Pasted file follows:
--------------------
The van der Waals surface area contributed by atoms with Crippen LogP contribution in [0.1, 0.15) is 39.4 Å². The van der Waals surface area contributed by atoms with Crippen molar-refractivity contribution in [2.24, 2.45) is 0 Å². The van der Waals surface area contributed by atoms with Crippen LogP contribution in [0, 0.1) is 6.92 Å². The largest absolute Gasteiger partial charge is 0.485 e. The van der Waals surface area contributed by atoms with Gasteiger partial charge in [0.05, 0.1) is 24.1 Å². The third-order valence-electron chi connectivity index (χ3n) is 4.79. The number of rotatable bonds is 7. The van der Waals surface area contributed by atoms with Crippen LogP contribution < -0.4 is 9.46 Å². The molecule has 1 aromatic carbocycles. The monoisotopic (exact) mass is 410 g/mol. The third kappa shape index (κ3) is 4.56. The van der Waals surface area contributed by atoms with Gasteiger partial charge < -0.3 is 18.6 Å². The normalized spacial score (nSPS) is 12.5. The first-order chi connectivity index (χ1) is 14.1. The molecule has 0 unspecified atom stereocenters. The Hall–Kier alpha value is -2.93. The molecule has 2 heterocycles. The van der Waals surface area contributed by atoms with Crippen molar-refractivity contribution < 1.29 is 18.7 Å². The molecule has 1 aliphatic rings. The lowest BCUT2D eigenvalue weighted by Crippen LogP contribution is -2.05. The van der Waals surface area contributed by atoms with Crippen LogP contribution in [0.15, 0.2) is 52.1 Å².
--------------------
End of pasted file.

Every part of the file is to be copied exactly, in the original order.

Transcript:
The van der Waals surface area contributed by atoms with Crippen LogP contribution in [0.1, 0.15) is 39.4 Å². The van der Waals surface area contributed by atoms with Crippen molar-refractivity contribution in [2.24, 2.45) is 0 Å². The van der Waals surface area contributed by atoms with Crippen LogP contribution in [0, 0.1) is 6.92 Å². The largest absolute Gasteiger partial charge is 0.485 e. The van der Waals surface area contributed by atoms with Gasteiger partial charge in [0.05, 0.1) is 24.1 Å². The third-order valence-electron chi connectivity index (χ3n) is 4.79. The number of rotatable bonds is 7. The van der Waals surface area contributed by atoms with Crippen LogP contribution < -0.4 is 9.46 Å². The molecule has 1 aromatic carbocycles. The monoisotopic (exact) mass is 410 g/mol. The third kappa shape index (κ3) is 4.56. The van der Waals surface area contributed by atoms with Gasteiger partial charge < -0.3 is 18.6 Å². The normalized spacial score (nSPS) is 12.5. The first-order chi connectivity index (χ1) is 14.1. The molecule has 0 unspecified atom stereocenters. The Hall–Kier alpha value is -2.93. The molecule has 2 heterocycles. The van der Waals surface area contributed by atoms with Crippen molar-refractivity contribution < 1.29 is 18.7 Å². The molecule has 1 aliphatic rings. The lowest BCUT2D eigenvalue weighted by Crippen LogP contribution is -2.05. The van der Waals surface area contributed by atoms with Crippen LogP contribution in [0.15, 0.2) is 52.1 Å².